But it's not just Liberal professors indoctrinating their students on the evils of America. Increasingly, voices on the Right are chiming in to the "America's Not Great" bandwagon. On the eve of Independence day, the outspoken Christian blogger Matt Walsh published a piece explaining his position that America is no longer a great nation:
"Happy Fourth of July. America is not great. Not anymore. America is a land where babies are murdered, the family is disintegrating, marriage is perverted, and every institution is dominated by nihilists and self-worshiping liberals. That's America. It has betrayed God, and any true patriot should feel a deep and profound anger, not false confidence in our alleged greatness.
I think it's time, particularly after this past week, that those on the right stop with the blind, frivolous 'optimism' that leads us to constantly proclaim America's 'greatness' no matter how corrupt and sinful our culture has become. There is an arrogance in that declaration that, I assure you, does no please God. I doubt very much that God looks down on our culture and agrees with our assertion that we're still super great and awesome no matter what." (http://www.theblaze.com/contributions/no-america-is-not-a-great-nation/)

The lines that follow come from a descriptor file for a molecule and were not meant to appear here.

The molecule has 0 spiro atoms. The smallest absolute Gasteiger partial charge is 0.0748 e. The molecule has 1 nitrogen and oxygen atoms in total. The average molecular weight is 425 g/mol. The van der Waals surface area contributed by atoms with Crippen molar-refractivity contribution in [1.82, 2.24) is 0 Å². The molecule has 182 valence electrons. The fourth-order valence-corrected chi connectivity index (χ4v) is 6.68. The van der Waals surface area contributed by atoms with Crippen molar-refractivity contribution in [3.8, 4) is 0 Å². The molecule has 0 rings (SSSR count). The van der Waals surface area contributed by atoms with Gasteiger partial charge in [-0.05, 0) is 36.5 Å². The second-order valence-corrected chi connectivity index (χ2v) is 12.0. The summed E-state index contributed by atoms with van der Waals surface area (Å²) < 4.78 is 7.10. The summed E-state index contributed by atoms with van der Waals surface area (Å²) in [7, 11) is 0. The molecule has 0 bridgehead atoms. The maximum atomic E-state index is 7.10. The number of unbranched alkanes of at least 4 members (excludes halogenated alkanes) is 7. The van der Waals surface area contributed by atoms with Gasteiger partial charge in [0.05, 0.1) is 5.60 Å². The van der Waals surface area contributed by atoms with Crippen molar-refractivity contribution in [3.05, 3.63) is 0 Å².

So what is the average American to make of this? America is condemned from the Left as a socially and economically unjust police state, and condemned from the right as a morally bankrupt, hedonistic wasteland. Liberals tell us that we can be great again if we raise taxes on the rich, raise the minimum wage, outlaw guns, eradicate discrimination, and – somehow – ensure universal K-College public education and free health care for all. This is what a great nation looks like, generally speaking, to a Liberal. Matt Walsh, on the other hand, tells us that the key to the restoration of American greatness requires a national return to faith: